Shelley Rudman wins World Cup skeleton title
Britain's Shelley Rudman is the skeleton World Cup champion after finishing third in the final race of the season.
The race in Calgary, Canada, was won by team-mate Lizzy Yarnold but Rudman secured enough points to take her first overall title.
The 2006 Winter Olympics silver medallist becomes Britain's second female World Cup champion, after Alex Coomber in 2002.
She told BBC Sport: "I feel so proud."
Out of the eight races this season, Rudman had claimed five podiums, including winning in Koenigssee, in Germany.
The 30-year-old said: "For the past three years, I've been second in the World Cup series and each time it's been down to the final race to decide the overall winner.
"This season all I had to do was finish ahead of Marion Thees in Calgary, who was seven points in front of me."
Rudman was second after the first run, and her second run was the sixth fastest but the combined time meant she was joint third in the race, securing 200 World Cup points.
Thees could only finish in 10th place, claiming 144 points, which left Rudman 49 points clear.
"It's what I've been after since starting the sport," Rudman added.
"I'm so, so happy. To me, the overall World Cup title is the most prestigious title to win in our sport."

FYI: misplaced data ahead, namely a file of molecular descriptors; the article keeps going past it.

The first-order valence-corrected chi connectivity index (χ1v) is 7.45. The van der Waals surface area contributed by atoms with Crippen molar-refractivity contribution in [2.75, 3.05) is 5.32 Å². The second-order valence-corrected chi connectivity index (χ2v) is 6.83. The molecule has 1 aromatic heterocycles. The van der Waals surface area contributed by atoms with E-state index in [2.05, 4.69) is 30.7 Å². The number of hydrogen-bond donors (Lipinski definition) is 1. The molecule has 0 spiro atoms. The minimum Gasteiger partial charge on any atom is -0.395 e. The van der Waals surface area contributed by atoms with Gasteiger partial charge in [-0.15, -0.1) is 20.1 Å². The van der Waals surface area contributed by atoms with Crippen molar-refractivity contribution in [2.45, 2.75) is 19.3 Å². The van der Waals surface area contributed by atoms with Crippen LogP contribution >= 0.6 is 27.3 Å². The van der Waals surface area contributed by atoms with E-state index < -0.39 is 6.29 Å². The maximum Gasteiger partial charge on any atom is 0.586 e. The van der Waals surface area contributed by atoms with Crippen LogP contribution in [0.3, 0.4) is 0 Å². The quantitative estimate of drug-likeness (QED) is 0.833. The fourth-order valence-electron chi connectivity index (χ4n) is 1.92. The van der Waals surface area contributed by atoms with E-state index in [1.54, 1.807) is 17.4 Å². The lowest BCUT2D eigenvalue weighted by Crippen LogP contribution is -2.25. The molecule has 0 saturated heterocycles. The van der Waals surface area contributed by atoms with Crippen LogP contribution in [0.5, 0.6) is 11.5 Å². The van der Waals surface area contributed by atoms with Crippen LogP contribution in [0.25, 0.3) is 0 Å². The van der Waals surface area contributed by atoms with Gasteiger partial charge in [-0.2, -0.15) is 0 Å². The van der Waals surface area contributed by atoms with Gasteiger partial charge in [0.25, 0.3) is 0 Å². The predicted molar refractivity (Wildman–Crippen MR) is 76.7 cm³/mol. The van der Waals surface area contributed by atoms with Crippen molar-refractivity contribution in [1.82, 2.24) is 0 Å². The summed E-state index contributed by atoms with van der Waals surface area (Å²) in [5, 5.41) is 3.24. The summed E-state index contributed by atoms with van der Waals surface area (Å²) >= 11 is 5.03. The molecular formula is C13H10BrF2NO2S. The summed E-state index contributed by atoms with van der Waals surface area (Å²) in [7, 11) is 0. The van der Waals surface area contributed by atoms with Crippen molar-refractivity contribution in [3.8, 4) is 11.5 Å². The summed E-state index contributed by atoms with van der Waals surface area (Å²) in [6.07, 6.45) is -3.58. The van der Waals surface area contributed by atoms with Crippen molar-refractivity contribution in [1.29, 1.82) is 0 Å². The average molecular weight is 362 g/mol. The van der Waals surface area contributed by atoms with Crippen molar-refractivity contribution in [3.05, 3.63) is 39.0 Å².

She emulates her partner Kristan Bromley, who won the World Cup title twice, in 2004 and 2008 and the couple's four-year-old daughter Ella was at the track to watch the race.
"Ella lasted the whole race and celebrated until 10pm. She had pictures on the podium with me. She's so excited mummy won," Rudman said.
And she dedicated her win to her parents after her father, Jack, suffered a brain haemorrhage in February last year.
"It has been a really difficult year for us. He's doing great and fully fit, and I know the win will make mum and dad over the moon."
Britain's success in skeleton over the past decade encompasses Olympic medals at each of the 2002, 2006 and 2010 Winter Games in addition to World Cup champions.
Along with the rivalry between Rudman and Olympic gold medallist Amy Williams, the win in Canada gives 23-year-old Junior world champion Yarnold her second World Cup race win in only four starts.